Genetic defects in β-spectrin and tau sensitize C. elegans axons to movement-induced damage via torque-tension coupling

  1. Michael Krieg
  2. Jan Stühmer
  3. Juan G Cueva
  4. Richard Fetter
  5. Kerri A Spliker
  6. Daniel Cremers
  7. Kang Shen
  8. Alexander R Dunn
  9. Miriam B Goodman  Is a corresponding author
  1. Institute of Photonic Sciences, Spain
  2. Technical University of Munich, Germany
  3. Stanford University, United States

Abstract

Our bodies are in constant motion and so are the neurons that invade each tissue. Motion-induced neuron deformation and damage are associated with several neurodegenerative conditions. Here, we investigated the question of how the neuronal cytoskeleton protects axons and dendrites from mechanical stress, exploiting mutations in UNC-70 β-spectrin, PTL-1 tau/MAP2-like and MEC-7 β-tubulin proteins in Caenorhabditis elegans. We found that mechanical stress induces supercoils and plectonemes in the sensory axons of spectrin and tau double mutants. Biophysical measurements, super-resolution and electron microscopy, as well as numerical simulations of neurons as discrete, elastic rods provide evidence that a balance of torque, tension, and elasticity stabilizes neurons against mechanical deformation. We conclude that the spectrin and microtubule cytoskeletons work in combination to protect axons and dendrites from mechanical stress, and propose that defects in -spectrin and tau may sensitize neurons to damage.

Article and author information

Author details

  1. Michael Krieg

    Institute of Photonic Sciences, Barcelona, Spain
    Competing interests
    No competing interests declared.
  2. Jan Stühmer

    Department of Informatics, Technical University of Munich, München, Germany
    Competing interests
    No competing interests declared.
  3. Juan G Cueva

    Department of Molecular and Cellular Physiology, Stanford University, Stanford, United States
    Competing interests
    No competing interests declared.
  4. Richard Fetter

    Department of Molecular and Cellular Physiology, Stanford University, Stanford, United States
    Competing interests
    No competing interests declared.
  5. Kerri A Spliker

    Institute of Photonic Sciences, Barcelona, Spain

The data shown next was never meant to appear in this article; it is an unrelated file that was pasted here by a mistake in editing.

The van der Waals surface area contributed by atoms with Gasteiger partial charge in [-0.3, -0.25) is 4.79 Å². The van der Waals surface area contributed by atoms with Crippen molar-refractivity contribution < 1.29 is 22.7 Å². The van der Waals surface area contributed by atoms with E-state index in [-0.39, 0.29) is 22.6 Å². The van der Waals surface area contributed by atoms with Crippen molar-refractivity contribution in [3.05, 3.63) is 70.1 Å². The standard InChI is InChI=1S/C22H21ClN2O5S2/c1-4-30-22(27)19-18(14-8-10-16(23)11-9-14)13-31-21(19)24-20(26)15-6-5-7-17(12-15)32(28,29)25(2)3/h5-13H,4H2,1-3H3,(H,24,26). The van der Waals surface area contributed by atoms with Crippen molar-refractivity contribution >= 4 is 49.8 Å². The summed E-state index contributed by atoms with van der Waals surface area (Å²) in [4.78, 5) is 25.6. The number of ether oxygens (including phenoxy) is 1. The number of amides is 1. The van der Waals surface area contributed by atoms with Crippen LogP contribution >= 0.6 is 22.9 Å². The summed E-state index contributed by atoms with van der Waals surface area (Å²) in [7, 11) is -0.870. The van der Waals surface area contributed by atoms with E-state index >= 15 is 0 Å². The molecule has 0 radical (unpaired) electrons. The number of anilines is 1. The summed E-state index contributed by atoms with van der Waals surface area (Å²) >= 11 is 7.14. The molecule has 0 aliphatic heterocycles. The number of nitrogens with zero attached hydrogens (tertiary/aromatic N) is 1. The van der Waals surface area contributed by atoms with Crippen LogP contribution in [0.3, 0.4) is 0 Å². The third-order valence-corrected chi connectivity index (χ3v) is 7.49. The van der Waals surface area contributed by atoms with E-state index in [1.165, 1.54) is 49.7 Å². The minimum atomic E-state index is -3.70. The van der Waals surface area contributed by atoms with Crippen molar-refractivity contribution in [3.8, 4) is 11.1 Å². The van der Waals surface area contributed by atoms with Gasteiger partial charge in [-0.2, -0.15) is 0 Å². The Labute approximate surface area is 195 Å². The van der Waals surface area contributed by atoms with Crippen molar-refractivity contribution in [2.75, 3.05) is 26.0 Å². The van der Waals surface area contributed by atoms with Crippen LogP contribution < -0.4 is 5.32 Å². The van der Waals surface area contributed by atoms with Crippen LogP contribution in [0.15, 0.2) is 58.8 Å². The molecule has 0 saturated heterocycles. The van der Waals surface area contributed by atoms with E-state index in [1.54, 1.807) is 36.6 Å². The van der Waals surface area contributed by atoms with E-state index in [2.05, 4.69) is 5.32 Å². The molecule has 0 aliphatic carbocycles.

Competing interests
    No competing interests declared.
  6. Daniel Cremers

    Department of Informatics, Technical University of Munich, München, Germany
    Competing interests
    No competing interests declared.
  7. Kang Shen

    Department of Biology, Stanford University, Stanford, United States
    Competing interests
    Kang Shen, Reviewing editor, eLife.
    ORCID icon "This ORCID iD identifies the author of this article:" 0000-0003-4059-8249
  8. Alexander R Dunn

    Department of Chemical Engineering, Stanford University, Stanford, United States
    Competing interests
    No competing interests declared.
    ORCID icon "This ORCID iD identifies the author of this article:" 0000-0001-6096-4600
  9. Miriam B Goodman

    Department of Molecular and Cellular Physiology, Stanford University, Stanford, United States
    For correspondence
    mbgoodmn@stanford.edu
    Competing interests
    No competing interests declared.
    ORCID icon "This ORCID iD identifies the author of this article:" 0000-0002-5810-1272

Funding

National Institute of Neurological Disorders and Stroke (R01NS092099-02)

  • Alexander R Dunn
  • Miriam B Goodman

National Institute of Neurological Disorders and Stroke (5K99NS089942-02)

  • Michael Krieg

Howard Hughes Medical Institute

  • Kang Shen
  • Alexander R Dunn

H2020 European Research Council (ERC-2014-CoG)

  • Jan Stühmer
  • Daniel Cremers

The funders had no role in study design, data collection and interpretation, or the decision to submit the work for publication.

Reviewing Editor

  1. Anna Akhmanova, Utrecht University, Netherlands

Version history

  1. Received: July 29, 2016
  2. Accepted: January 17, 2017
  3. Accepted Manuscript published: January 18, 2017 (version 1)
  4. Version of Record published: February 8, 2017 (version 2)
  5. Version of Record updated: February 10, 2017 (version 3)

Copyright

© 2017, Krieg et al.

This article is distributed under the terms of the Creative Commons Attribution License permitting unrestricted use and redistribution provided that the original author and source are credited.

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  1. Michael Krieg
  2. Jan Stühmer
  3. Juan G Cueva
  4. Richard Fetter
  5. Kerri A Spliker
  6. Daniel Cremers
  7. Kang Shen
  8. Alexander R Dunn
  9. Miriam B Goodman
(2017)
Genetic defects in β-spectrin and tau sensitize C. elegans axons to movement-induced damage via torque-tension coupling
eLife 6:e20172.
https://doi.org/10.7554/eLife.20172

Share this article

https://doi.org/10.7554/eLife.20172

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